Decoupling: A Path of No Return Between China and the United States?
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Decoupling: A Path of No Return Between China and the United States?

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In this report, Prof. Zha Daojiong explores the complex phenomenon of decoupling between China and the United States through the lens of history, trade-dependence and technology. Both China and the United States could suffer losses in the short or long run, when decoupling moves from impetus to action. However, he points out that decoupling “does not have to proceed on a path toward a point of no return.” There is plenty of space to ameliorate or reverse this costly and worrisome trend, for which he makes several suggestions:

  • The two governments can pursue a bilateral investment treaty to provide a roadmap for their respective agencies of domestic governance to relate to each other.
  • China should pay attention to negative employment effects and counter-offer promises of greenfield investments in the United States by Chinese companies.
  • It is in the respective interests of China and the United States to specify national security guidelines for educators, scientists, and researchers while still encouraging exchanges among them.

About the Author

Zha Daojiong (査道炯) is a Professor of International Political Economy at the School of International Studies, Institute of South-South Cooperation and Development, Peking University. His areas of expertise include non-traditional security studies in contemporary Chinese foreign relations. His writings focus on the international politics of energy, food, public health and technology. He regularly participates in academic and policy exchanges between China and the United States, China and its neighbors in the East Asian region.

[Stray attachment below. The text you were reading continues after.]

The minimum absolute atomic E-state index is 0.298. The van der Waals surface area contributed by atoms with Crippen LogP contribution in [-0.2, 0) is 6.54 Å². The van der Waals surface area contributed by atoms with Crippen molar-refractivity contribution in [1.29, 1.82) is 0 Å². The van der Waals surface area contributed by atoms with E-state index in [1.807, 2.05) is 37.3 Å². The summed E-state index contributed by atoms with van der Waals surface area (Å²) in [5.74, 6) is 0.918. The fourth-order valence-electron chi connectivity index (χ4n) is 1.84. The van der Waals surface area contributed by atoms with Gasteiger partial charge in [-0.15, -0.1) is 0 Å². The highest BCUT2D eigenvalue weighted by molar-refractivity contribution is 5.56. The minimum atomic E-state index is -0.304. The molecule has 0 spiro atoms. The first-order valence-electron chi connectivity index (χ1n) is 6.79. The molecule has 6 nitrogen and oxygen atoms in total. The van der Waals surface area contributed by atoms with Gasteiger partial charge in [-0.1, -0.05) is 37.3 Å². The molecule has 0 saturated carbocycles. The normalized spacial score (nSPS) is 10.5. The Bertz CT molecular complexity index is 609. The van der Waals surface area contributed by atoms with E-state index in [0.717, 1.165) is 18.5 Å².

Disclaimer: The opinions articulated above represent the views of the author(s) and do not necessarily reflect the position of the Asia Pacific Leadership Network or any of its members or funders. APLN’s website is a source of authoritative research and analysis and serves as a platform for debate and discussion among our senior network members, experts, and practitioners, as well as the next generation of policymakers, analysts, and advocates. Comments and responses can be emailed to

This publication was made possible by a grant from Carnegie Corporation of New York.

Image: Wikimedia Commons

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